Set goals that you have to strive for and try your best to accomplish them. In the end, even if you don’t achieve them you will be much further along than if you had chosen a much easier goal.
Here are some things for you to try. Just fill in the blank with a number that seems too much and try to accomplish it.
Since I have started this website, I have gotten a lot of e-mails asking me about studying in Japan. For those of you who don’t know, I used to work as an admissions counselor to help bring students here to Japan. Something I will be doing again soon. For those of you who want to really learn Japanese, and especially for those who want to work in Japan, I would highly recommend studying in here.
There are possibilities to work in Japan for people who can’t speak Japanese fluently, or at least at a business level, but they are few. The primary two being recruiting and English teaching. If you really want to open up your options, then you need to learn Japanese fluently. One great way to do that is to study in Japan. Studying in Japan will help you both learn the culture and learn the Japanese language. Two things you will need to know to find a good job in Japan.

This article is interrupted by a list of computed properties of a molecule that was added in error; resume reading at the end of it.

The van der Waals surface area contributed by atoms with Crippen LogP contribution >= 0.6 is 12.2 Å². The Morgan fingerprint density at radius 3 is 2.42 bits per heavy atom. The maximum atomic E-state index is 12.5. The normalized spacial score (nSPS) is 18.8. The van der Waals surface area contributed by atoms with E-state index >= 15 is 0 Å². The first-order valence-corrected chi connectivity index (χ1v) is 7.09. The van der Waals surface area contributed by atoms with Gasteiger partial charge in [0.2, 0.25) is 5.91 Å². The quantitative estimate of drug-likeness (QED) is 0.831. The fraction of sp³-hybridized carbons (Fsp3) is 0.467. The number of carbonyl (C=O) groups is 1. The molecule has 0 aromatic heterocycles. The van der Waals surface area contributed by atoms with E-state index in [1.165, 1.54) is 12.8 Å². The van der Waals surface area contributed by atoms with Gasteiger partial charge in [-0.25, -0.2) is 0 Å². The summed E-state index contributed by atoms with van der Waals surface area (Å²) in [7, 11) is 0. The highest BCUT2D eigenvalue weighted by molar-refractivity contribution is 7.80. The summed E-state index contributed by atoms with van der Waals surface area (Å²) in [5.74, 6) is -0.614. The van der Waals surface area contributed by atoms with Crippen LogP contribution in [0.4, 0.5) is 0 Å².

So, here is a list of Japanese words for those interested in studying in Japan. These words should help you ask questions about how your credits transfer, graduating, clubs, scholarships, student life, etc. Please feel free to add on more words in the comments.
High school- 高校、こうこう
Community College- 短大、たんだい
Entrance exam- 入学試験、にゅうがくしけん
Major, field- 専門、せんもん
This is a pretty short list that you can put into Anki and should be able to mostly remember in about a day. For those of you who aren’t using Anki, be sure to check it out. It’s a great tool and will help you learn faster. Also, as I mentioned earlier, be sure to add any additional words in the comments section.